Bayesian clustering of huge friendship networks
Janne Aukia, 2007
Social networks have typically structure: there are dense groups of nodes and some nodes have disproportionately many connections. The structure emerges, because friendships are not formed randomly. Instead, people tend to become friends with those who are similar to themselves. This is called homophily.
The M0 algorithm finds clustering structure in networks with homophily by Bayesian statistical inference. The algorithm is based on a generative model for creating the edges of a network based on a mixture of latent components. The model parameters are inferred using Gibbs sampling. Because of homophily, the nodes that belong to the same cluster are likely to have similar traits.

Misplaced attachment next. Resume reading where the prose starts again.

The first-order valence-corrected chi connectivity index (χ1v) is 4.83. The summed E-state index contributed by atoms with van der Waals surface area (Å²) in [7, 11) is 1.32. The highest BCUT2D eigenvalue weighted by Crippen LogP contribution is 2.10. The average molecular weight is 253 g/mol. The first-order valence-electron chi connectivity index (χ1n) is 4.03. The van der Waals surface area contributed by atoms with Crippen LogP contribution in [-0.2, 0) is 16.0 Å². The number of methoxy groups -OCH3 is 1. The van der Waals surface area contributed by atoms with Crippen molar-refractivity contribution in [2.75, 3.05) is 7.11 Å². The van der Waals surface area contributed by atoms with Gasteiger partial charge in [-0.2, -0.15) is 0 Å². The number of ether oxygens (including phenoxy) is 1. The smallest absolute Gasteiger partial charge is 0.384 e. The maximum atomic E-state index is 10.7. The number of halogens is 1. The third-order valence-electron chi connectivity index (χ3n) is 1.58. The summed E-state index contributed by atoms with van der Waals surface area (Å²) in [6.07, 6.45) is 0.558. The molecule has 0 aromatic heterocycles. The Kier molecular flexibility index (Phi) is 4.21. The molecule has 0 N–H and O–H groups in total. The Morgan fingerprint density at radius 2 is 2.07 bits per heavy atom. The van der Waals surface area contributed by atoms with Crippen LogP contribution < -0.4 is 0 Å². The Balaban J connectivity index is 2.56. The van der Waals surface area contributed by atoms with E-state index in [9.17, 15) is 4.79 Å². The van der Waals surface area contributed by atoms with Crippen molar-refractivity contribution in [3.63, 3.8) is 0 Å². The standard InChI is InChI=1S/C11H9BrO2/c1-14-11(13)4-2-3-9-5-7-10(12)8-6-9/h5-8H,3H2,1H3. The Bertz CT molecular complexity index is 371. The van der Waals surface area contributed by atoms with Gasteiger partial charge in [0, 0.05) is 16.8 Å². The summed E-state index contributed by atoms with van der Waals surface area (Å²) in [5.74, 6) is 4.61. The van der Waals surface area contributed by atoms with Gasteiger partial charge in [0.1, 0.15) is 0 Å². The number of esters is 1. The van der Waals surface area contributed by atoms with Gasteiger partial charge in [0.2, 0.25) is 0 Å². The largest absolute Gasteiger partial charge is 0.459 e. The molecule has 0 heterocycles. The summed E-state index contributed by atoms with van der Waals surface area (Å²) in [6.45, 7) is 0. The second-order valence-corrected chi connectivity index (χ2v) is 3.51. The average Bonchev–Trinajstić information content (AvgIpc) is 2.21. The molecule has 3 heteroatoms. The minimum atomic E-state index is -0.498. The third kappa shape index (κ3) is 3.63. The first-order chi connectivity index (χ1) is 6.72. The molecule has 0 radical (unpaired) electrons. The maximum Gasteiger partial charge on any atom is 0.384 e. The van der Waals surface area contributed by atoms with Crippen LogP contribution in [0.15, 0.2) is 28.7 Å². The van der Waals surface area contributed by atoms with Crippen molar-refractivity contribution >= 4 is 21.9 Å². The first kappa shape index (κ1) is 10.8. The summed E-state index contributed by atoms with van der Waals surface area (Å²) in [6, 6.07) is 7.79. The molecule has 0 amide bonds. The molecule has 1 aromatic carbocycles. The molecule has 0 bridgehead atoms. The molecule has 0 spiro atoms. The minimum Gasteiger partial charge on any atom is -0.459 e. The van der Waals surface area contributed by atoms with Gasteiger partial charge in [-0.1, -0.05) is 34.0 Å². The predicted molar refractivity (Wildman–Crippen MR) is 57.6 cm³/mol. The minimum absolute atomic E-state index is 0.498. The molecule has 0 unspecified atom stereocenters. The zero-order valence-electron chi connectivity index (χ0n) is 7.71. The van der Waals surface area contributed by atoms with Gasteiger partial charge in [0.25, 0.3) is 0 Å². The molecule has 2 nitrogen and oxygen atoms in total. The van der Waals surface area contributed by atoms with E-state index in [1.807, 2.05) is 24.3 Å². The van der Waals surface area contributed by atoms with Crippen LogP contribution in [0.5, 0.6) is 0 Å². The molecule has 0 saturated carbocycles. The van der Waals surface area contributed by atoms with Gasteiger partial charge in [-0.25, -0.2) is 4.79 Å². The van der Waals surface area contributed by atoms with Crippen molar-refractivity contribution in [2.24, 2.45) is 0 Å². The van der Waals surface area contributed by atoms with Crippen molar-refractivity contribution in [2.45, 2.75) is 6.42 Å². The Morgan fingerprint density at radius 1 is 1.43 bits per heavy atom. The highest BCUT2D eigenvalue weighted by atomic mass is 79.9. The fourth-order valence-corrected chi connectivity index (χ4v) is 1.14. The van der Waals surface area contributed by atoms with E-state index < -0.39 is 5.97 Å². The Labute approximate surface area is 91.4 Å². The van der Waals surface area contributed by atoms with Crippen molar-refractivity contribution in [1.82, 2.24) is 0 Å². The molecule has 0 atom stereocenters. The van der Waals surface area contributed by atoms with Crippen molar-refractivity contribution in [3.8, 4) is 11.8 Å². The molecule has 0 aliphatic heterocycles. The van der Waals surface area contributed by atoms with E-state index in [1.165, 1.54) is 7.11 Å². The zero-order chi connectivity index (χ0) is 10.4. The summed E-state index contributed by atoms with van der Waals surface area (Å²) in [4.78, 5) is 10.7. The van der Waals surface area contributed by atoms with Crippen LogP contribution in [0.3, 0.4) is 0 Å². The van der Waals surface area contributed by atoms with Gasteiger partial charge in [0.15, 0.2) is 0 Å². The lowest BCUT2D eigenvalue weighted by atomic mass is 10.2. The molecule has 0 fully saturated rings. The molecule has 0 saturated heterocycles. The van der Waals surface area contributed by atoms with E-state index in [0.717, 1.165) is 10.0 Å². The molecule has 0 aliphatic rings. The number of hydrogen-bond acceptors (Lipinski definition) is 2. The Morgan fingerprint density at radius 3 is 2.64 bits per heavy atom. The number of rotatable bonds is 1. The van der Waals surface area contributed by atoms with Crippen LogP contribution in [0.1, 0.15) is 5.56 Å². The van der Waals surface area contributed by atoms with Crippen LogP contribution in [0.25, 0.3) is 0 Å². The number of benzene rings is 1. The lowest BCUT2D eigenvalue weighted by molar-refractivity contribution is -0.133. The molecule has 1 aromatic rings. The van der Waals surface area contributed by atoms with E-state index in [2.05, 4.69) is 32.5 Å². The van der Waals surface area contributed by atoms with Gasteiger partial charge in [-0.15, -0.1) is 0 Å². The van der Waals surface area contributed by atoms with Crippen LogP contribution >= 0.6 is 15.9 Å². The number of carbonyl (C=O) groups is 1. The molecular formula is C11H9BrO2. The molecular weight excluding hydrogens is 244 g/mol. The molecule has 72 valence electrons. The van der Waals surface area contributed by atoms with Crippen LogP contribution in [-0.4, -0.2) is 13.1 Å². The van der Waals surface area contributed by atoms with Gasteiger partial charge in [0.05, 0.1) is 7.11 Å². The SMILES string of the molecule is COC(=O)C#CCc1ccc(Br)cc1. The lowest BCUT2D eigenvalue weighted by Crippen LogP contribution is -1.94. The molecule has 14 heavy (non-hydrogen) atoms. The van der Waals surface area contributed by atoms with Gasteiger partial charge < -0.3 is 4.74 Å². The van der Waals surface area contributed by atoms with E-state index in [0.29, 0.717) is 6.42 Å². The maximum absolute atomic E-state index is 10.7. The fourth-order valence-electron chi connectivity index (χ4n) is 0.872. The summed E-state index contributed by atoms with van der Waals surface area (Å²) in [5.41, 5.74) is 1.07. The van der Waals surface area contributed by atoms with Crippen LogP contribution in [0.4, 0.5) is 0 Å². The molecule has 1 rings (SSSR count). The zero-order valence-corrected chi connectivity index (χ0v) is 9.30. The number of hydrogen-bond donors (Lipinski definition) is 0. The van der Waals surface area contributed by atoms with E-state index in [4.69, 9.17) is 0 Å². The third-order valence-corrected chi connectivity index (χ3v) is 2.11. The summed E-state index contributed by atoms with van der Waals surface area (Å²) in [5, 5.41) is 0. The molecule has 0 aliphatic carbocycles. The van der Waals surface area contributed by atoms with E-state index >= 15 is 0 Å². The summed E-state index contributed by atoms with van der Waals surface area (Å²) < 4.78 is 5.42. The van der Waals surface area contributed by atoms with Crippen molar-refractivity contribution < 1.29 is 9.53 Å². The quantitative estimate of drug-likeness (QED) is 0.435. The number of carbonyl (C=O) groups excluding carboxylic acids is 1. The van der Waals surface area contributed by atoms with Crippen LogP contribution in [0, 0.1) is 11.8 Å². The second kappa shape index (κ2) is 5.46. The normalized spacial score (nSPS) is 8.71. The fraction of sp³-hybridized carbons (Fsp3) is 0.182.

In my master's thesis, an effective implementation of the M0 algorithm is introduced, which uses a balanced binary tree for storing the component probabilities. The implementation can be used on networks with even millions of nodes. The algorithm is tested on a range of well studied small networks and on a friendship network with over 600 000 users crawled from the Last.fm service.